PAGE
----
|Type||Torpedo Bomber Scout|
|Crew||3 or 4|
|Length Seaplane||37 Ft. 8 in.|
|Length Landplane||35 Ft. 7 in.|
|Height Seaplane||16 Ft. 0 in.|
|Height Landplane||14 Ft. 9 in.|
|Wingspan||53 Ft. 0 in.|
|Gross Weight Seaplane||7897 lbs|
|Gross Weight Landplane||7387 lbs|
|Powerplant||Pratt & Whitney R-1690-24 Hornet|
|Max Speed||114 Mph|
|Crusing Speed||98 Mph|
|Landing Speed||58.7 Mph|
|Ceiling Seaplane||8400 Ft.|
|Ceiling Landplane||10,150 Ft.|
The trickle of small orders became a flood in late 1924 when Martin
underbid Curtiss on a contract for quantity production of a Curtiss-designed
scout bomber - thus avenging Martin's loss of the MB-2 contract to Curtiss
three years earlier. Originally designated CS-1 (for Curtiss Scout) the
Martin version simply reversed the letters to
become the SC-1. A large biplane often described as a "three-purpose plane" - torpedo-bomber-scout - the CS/SC and its successors, the T3M, T4M, and TG, proved remarkably durable. The Navy purchased 360 of them between 1924 and 1930, furnishing the heavy punch of the Navy's shipboard aviation for much of its formative decade. Of these Martin built the lion's share, 302 planes.
The original Curtiss CS-1's, were powered by 525-horsepower Wright T-2 Typhoon engines. Only six were built, to be used mostly as test beds. One, fitted with a souped-up 600 horsepower Wright T-3 engine, became the prototype for an improved CS-2. Another received a geared T-3A engine and the confusing designation XSC-7. A third CS was sent to the Martin plant as a "dog ship." Since Curtiss was not willing to provide a full set of drawings and data to its competitor, this plane had to serve as a model for the SC-1.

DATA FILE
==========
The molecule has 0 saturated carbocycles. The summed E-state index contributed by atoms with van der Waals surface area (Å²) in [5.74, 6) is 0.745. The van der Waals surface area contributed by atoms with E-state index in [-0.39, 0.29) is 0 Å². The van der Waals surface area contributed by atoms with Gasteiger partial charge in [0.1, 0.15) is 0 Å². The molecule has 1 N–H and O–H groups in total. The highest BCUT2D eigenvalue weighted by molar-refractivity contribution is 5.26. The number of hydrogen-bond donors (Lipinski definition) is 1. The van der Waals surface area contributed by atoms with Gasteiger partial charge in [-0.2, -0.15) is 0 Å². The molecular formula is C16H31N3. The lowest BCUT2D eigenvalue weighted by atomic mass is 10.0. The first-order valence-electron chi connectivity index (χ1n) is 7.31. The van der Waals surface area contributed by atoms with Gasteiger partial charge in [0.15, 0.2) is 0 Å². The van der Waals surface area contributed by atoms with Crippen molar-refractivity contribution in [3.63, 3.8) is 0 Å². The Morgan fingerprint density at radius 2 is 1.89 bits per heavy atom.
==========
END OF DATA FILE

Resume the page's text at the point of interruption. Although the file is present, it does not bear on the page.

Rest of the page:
Two Curtiss CS-2's were built and set seaplane records for distance, speed, and duration in 1924, but Curtiss's price was $32,000 each. Bidding $25,200 for the CS-1 and $19,863 for the CS-2, Martin took most of the work: 35 SC-1's and 40 SC-2's were delivered in 1925-26. The SC-1 was identical to the Curtiss CS-1. The Martin SC-2 achieved only 525 horsepower from its T-3 engine; its wallowing performance earned it the nickname "Sea Cow."
CS/SC series planes carried a crew of three. The pilot sat just aft of the wings, with a gunner behind him, and a "bomber" (as the Navy termed the bombardier) still further aft in a windowed radio compartment inside the fuselage. When not operating the radio, the bomber could pop his head out of a small square hatch in the top of the plane behind the gunner. He aimed the bombs or torpedoes from a ventral blister behind the torpedo, which was housed in a channel cut into the plane's belly.